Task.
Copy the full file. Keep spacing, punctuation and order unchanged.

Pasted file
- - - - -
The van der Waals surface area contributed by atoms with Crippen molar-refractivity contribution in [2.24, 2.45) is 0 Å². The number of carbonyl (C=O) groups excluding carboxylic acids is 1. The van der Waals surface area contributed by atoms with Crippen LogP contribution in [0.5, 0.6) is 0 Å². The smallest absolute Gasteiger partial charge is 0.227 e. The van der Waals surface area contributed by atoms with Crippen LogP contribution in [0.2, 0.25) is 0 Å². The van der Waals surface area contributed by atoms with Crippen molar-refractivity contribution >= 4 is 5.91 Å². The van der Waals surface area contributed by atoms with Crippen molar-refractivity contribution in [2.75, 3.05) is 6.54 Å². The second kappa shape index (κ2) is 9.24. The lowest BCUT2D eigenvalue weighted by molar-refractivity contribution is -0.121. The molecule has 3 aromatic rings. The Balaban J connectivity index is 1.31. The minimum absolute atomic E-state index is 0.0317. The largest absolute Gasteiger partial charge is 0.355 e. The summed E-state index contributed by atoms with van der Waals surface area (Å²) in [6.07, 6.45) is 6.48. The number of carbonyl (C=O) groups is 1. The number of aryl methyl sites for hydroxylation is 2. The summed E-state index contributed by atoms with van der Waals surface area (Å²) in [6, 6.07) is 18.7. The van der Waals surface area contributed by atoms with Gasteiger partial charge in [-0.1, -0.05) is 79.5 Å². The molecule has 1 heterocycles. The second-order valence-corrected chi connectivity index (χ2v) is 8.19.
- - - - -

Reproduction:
The van der Waals surface area contributed by atoms with Crippen molar-refractivity contribution in [2.24, 2.45) is 0 Å². The number of carbonyl (C=O) groups excluding carboxylic acids is 1. The van der Waals surface area contributed by atoms with Crippen LogP contribution in [0.5, 0.6) is 0 Å². The smallest absolute Gasteiger partial charge is 0.227 e. The van der Waals surface area contributed by atoms with Crippen LogP contribution in [0.2, 0.25) is 0 Å². The van der Waals surface area contributed by atoms with Crippen molar-refractivity contribution >= 4 is 5.91 Å². The van der Waals surface area contributed by atoms with Crippen molar-refractivity contribution in [2.75, 3.05) is 6.54 Å². The second kappa shape index (κ2) is 9.24. The lowest BCUT2D eigenvalue weighted by molar-refractivity contribution is -0.121. The molecule has 3 aromatic rings. The Balaban J connectivity index is 1.31. The minimum absolute atomic E-state index is 0.0317. The largest absolute Gasteiger partial charge is 0.355 e. The summed E-state index contributed by atoms with van der Waals surface area (Å²) in [6.07, 6.45) is 6.48. The number of carbonyl (C=O) groups is 1. The number of aryl methyl sites for hydroxylation is 2. The summed E-state index contributed by atoms with van der Waals surface area (Å²) in [6, 6.07) is 18.7. The van der Waals surface area contributed by atoms with Gasteiger partial charge in [-0.1, -0.05) is 79.5 Å². The molecule has 1 heterocycles. The second-order valence-corrected chi connectivity index (χ2v) is 8.19.